Allen Daviau, who had his start as an Oscar-nominated cinematographer working alongside Stephen Spielberg, passed away at the age of 77 after suffering complications due to the novel coronavirus.
Allen produced some of the most iconic film images in our time, but sadly his time on this earth came to an end when he died in Woodland Hills, California, on Wednesday due to complications related to COVID-19.
Allen Daviau during 21st Annual American Society Of Cinematographers Awards in February 2007, in Century City, California. | Source: Getty Images.
The Oscar-nominated cinematographer's talent agent, Karin Martin, shared the news with CNN. A statement from Bob Beitcher, CEO and president of the Motion Picture and Television Fund CEO and president - where Allen lived also confirmed the news.
RIP Allen Daviau, my friend of almost 60 years, cinematographer and bon vivant, dining companion extraordinaire, pure soul, who left us last night at the MPTF Hospital, his longtime home, after contracting COVID-19. Salut, mon ami," Colman Andrews wrote in tribute to his dear friend.
Allen earned Oscar nominations for his work on films including "Empire of the Sun," "Bugsy," "Avalon," "The Color Purple," and "E.T. the Extra-Terrestrial." and Bob said that they will always remember him as "a master of light and a connoisseur of the science and magic of film."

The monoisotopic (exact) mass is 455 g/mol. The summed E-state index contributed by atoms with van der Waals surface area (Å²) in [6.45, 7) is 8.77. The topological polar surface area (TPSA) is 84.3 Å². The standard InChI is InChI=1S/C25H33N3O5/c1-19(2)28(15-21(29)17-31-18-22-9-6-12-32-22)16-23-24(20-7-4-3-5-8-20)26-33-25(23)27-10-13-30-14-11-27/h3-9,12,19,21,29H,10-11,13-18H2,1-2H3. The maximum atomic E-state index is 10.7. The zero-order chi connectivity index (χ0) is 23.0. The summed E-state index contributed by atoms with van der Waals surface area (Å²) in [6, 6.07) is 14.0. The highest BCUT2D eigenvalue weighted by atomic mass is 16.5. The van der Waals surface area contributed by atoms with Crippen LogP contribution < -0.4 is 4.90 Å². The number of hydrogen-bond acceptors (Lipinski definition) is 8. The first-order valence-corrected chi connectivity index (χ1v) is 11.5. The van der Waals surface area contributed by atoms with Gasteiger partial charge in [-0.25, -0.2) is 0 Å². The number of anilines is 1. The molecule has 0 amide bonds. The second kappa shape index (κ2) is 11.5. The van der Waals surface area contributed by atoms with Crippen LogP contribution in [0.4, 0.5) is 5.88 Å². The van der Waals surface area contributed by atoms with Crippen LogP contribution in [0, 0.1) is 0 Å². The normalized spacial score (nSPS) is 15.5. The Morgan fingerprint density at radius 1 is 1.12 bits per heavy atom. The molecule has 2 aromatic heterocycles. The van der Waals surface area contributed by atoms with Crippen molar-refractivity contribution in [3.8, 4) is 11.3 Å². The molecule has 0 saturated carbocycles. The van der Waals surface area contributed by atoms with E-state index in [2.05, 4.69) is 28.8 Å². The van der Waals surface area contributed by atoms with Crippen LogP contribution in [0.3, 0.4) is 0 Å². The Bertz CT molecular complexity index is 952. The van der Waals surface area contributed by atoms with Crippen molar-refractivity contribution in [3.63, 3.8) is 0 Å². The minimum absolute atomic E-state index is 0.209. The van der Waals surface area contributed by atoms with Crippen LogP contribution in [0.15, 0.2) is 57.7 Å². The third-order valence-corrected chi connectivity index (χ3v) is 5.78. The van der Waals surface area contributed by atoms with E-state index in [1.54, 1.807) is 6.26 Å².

Born in New Orleans on June 14, 1942, and raised in Los Angeles, Allen frequently collaborated with director Steven Spielberg after the pair first met in 1967.
"In 1968, Allen and I started our careers side by side with the short film AMBLIN'," Steven wrote in a statement. "Allen was a wonderful artist, but his warmth and humanity were as powerful as his lens. He was a singular talent and a beautiful human being."
In the years before meeting Stephen, Allen took official pictures for The Monkees and shot music videos for Jimi Hendrix and The Who.
Apart from his work with Stephen, the 77-year-old also worked on blockbuster films such as "The Astronaut's Wife," Defending Your Life," and "Van Helsing." and received his Lifetime Achievement Award from the American Society of Cinematographers in 2007.
Allen became a resident of the Motion Picture and Television Fund in 2012 after he had surgery that put him in a wheelchair - and is the fourth resident of the facility to have contracted the virus.
Sadly, another man who knew his way around a camera on the set of "Good Morning America," Tony Greer, also recently passed away after contracting COVID-19.
Tony became a well-liked camera operator at the show's Time Square studio, and he worked there for over six years before his death earlier this month.